In October, 2001, after the board denied the developer's first application for a comprehensive permit to construct 152 units in eight buildings on the property, the developer appealed to the housing appeals committee (HAC) of the Department of Housing and Community Development, pursuant to G.L. c. 40B, §§ 22-23. The developer, the board, and a local citizens' group known as "Protect Andover Zoning" (composed of the plaintiffs and others) then engaged in HAC-sponsored mediation, during which the developer agreed to reduce the scope of its original proposal to 115 units in a single, four-story building, subject to certain other conditions. The HAC remanded the case to the board for further consideration. After additional public hearings, the board approved the comprehensive permit at issue in May, 2002.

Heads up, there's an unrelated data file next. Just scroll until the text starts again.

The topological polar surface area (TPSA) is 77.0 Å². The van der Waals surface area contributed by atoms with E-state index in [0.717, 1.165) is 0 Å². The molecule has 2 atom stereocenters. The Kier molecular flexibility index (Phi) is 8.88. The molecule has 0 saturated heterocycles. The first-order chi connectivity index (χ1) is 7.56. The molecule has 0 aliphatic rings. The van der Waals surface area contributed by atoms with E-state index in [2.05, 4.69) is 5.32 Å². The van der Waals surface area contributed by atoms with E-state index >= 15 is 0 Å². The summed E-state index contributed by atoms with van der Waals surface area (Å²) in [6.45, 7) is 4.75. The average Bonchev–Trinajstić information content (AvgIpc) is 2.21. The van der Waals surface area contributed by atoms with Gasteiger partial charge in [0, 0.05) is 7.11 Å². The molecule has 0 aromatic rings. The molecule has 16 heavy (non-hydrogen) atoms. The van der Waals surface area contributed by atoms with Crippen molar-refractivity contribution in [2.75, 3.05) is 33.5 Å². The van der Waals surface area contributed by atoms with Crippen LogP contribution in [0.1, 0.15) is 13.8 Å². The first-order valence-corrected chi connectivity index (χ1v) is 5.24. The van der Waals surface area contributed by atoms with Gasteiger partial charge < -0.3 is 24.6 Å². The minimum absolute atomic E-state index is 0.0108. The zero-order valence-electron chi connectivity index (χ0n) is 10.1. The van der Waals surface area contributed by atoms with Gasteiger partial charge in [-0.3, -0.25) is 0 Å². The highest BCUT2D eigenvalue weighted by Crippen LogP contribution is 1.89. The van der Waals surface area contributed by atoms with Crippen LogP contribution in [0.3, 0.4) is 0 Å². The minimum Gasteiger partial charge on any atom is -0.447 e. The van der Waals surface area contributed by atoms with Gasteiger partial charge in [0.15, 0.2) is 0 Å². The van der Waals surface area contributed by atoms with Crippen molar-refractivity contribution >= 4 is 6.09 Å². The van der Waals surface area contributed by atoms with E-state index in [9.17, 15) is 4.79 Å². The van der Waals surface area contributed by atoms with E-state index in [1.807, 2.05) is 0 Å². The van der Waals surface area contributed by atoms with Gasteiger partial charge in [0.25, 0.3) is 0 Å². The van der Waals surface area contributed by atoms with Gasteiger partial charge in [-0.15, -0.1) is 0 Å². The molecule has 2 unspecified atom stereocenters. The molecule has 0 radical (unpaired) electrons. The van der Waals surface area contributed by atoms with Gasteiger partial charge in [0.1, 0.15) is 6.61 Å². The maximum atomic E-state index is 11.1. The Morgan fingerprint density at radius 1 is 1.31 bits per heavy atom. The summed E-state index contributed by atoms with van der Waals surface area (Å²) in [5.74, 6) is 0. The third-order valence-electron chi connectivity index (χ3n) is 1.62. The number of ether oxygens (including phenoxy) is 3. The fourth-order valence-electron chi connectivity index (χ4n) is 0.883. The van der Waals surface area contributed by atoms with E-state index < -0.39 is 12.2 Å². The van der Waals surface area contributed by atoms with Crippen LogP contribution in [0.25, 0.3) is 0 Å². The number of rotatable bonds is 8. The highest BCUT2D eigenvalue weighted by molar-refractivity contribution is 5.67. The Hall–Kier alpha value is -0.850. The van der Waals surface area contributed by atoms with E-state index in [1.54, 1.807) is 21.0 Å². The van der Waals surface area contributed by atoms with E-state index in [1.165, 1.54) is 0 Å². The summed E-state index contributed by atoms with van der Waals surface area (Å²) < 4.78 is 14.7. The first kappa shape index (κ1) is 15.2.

The plaintiffs commenced this action in June, 2002, claiming that as abutters and neighbors of the proposed development, they were "aggrieved" by the issuance of the comprehensive permit. See G.L. c. 40B, § 21.6 In response to the developer's discovery, the plaintiffs identified the following as the adverse impacts of the proposed housing development on them: light and noise pollution, traffic and related safety concerns, an increase in crime or vandalism, adverse drainage effects on septic systems, a decrease in the plaintiffs' privacy, and a diminution of their property values. Although requested to do so, the plaintiffs offered no expert opinion to support any of the claimed adverse impacts.7